Swamp, bog and swamp
Simon & Schuster, $26.99
A recent TV ad features three guys lost in the woods, debating whether they should have taken a turn at a pond, which one guy argues is a swamp. “Let’s not pretend that you know what a swamp is,” snaps the other. “Could be a swamp,” offers the third.
It’s an exchange that probably wouldn’t surprise novelist Annie Proulx. While the various types of peatlands (wetlands rich in partially decomposed material called peat) do mix, I can’t help but think, after reading your latest book, that a historical dislike and underestimation of wetlands in Western society has led to the average the person’s confusion about the basic vocabulary of peatlands.
In Fen, Bog & Swamp: A Brief History of Peatland Destruction and Their Role in the Climate Crisis, Proulx seeks to fill in the gaps. She details three types of peatlands: swamps, which are fed by streams and rivers; swamps, fed by rainwater; and swamps, distinguishable by their trees and shrubs. While all three ecosystems are found in most parts of the world, Proulx focuses primarily on northwestern Europe and North America, where the last few centuries of modern agriculture led to a high demand for dry land. Wet, muddy and smelly, wetlands were a nightmare for farmers and would-be developers. Since the 1600s, American settlers have drained more than half of the country’s wetlands; today only 1 percent of Britain’s bogs remain.
Only recently have the consequences of these losses become clear. “We are now in the embarrassing position of having to relearn the importance of these strange places,” writes Proulx. On the one hand, peatlands have great ecological value, supporting a variety of wildlife. They too sequester large amounts of carbon dioxideand some peat bogs prevent shoreline erosion, while also protecting the land from storm surges (SN: 03/17/18, pg. twenty). But the book does not spend much time on essential ecology. Instead, Proulx investigates these environments in the context of their relationship with people.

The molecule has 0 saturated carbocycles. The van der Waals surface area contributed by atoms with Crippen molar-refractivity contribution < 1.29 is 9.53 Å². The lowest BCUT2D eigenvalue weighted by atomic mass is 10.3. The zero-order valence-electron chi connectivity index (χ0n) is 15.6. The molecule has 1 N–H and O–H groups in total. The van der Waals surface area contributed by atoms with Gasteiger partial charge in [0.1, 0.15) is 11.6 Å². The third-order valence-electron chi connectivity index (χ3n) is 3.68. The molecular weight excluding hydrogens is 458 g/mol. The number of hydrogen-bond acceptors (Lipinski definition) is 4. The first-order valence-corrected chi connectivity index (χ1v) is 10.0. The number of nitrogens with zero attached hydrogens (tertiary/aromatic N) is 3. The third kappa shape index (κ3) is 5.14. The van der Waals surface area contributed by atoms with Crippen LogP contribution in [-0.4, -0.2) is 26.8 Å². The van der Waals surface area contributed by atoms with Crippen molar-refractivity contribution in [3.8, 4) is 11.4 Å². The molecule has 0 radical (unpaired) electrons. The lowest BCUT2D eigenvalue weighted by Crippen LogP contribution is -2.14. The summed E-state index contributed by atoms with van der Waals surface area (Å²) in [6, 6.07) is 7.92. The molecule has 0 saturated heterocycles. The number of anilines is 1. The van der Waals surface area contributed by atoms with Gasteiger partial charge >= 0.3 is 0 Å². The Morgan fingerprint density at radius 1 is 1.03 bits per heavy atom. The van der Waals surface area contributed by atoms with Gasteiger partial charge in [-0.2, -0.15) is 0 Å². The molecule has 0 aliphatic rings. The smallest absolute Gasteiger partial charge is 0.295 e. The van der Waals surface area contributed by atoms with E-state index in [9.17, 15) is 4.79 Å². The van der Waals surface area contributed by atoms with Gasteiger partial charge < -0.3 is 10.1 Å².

Known for her fiction, Proulx, who wrote The shipping news and “Brokeback Mountain,” draws on historical accounts, literature, and archaeological digs to imagine places lost in time. She challenges the notion that wetlands are purely unpleasant or disturbing: think of the swamp in Shrek, where only an ogre would want to live, or the swamps of sadness in The endless story that swallow Atreyu’s horse.
Proulx dates back 20,000 years to the bottom of the North Sea, which at the time was a mountainous strip called Doggerland. When the sea level rose in the 7th century B.C. C., the people learned to prosper in the developing swamps of the region, hunting fish and eels. In Ireland “bog bodies”, many of which are believed to be human sacrifices, have been preserved in peat for thousands of years; Proulx envisions torchlight ceremonies in which people are offered to mud, a connection to the natural world that is difficult for many today to comprehend. These spaces became integrated into local cultures, from Renaissance wetland paintings to British slang like didor (the way a swamp shudders when stepped on). Proulx also reflects on her own childhood memories of wandering wetlands in Connecticut, a swamp in Vermont, and describes how she, like the writer Henry David Thoreau, finds beauty in these places. “It’s… possible to love a swamp,” she says.
Swamps, bogs, and swamps are technically distinct, but they are also fluid; one wetland may transition to another depending on its water source. This same fluidity is reflected in the book, where Proulx flutters from one wetland to another, from one part of the world to another, from one millennium to another. At times didactic and meandering, Proulx veers off to discuss humanity’s destructive trend not just on wetlands, but on nature in general, broadly refreshing aspects of the climate crisis with which most readers interested in the environment are probably already familiar with. He was most enthralled, and heartbroken, by stories he had never heard before: of “Yde Girl,” a red-haired teenage girl sacrificed in a swamp; zombie fires in arctic peat bogs burning underground; and the ivory-billed woodpecker, a bird that has been missing from the swamps of the southern United States for nearly a century.
To buy Swamp, bog and swamp from Bookshop.org. science news is a Bookshop.org affiliate and will earn commission on purchases made from links in this article.